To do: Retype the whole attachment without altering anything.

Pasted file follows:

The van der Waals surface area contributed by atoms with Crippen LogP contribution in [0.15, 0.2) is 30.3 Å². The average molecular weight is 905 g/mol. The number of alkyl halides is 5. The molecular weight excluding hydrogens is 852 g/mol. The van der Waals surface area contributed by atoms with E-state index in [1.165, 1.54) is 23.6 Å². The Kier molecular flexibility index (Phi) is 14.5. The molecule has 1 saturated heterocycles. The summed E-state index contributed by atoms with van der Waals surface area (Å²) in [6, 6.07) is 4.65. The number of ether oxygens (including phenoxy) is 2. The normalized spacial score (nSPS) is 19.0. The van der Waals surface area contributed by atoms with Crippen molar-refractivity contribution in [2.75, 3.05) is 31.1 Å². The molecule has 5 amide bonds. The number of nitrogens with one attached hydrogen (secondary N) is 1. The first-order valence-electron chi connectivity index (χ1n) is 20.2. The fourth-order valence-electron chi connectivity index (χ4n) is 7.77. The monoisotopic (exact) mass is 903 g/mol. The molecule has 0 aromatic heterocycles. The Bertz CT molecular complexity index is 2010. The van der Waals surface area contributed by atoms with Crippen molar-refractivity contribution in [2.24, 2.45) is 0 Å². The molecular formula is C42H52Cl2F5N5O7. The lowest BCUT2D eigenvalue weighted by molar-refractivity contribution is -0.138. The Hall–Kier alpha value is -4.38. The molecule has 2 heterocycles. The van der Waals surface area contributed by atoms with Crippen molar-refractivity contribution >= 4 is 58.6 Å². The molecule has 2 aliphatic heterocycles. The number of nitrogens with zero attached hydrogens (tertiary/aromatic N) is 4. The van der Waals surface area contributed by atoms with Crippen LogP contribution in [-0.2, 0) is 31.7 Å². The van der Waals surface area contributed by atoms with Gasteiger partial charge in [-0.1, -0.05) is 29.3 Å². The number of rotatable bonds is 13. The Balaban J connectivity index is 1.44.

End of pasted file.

The van der Waals surface area contributed by atoms with Crippen LogP contribution in [0.15, 0.2) is 30.3 Å². The average molecular weight is 905 g/mol. The number of alkyl halides is 5. The molecular weight excluding hydrogens is 852 g/mol. The van der Waals surface area contributed by atoms with E-state index in [1.165, 1.54) is 23.6 Å². The Kier molecular flexibility index (Phi) is 14.5. The molecule has 1 saturated heterocycles. The summed E-state index contributed by atoms with van der Waals surface area (Å²) in [6, 6.07) is 4.65. The number of ether oxygens (including phenoxy) is 2. The normalized spacial score (nSPS) is 19.0. The van der Waals surface area contributed by atoms with Crippen molar-refractivity contribution in [2.75, 3.05) is 31.1 Å². The molecule has 5 amide bonds. The number of nitrogens with one attached hydrogen (secondary N) is 1. The first-order valence-electron chi connectivity index (χ1n) is 20.2. The fourth-order valence-electron chi connectivity index (χ4n) is 7.77. The monoisotopic (exact) mass is 903 g/mol. The molecule has 0 aromatic heterocycles. The Bertz CT molecular complexity index is 2010. The van der Waals surface area contributed by atoms with Crippen molar-refractivity contribution in [2.24, 2.45) is 0 Å². The molecular formula is C42H52Cl2F5N5O7. The lowest BCUT2D eigenvalue weighted by molar-refractivity contribution is -0.138. The Hall–Kier alpha value is -4.38. The molecule has 2 heterocycles. The van der Waals surface area contributed by atoms with Crippen molar-refractivity contribution >= 4 is 58.6 Å². The molecule has 2 aliphatic heterocycles. The number of nitrogens with zero attached hydrogens (tertiary/aromatic N) is 4. The van der Waals surface area contributed by atoms with Crippen LogP contribution in [-0.2, 0) is 31.7 Å². The van der Waals surface area contributed by atoms with Gasteiger partial charge in [-0.1, -0.05) is 29.3 Å². The number of rotatable bonds is 13. The Balaban J connectivity index is 1.44.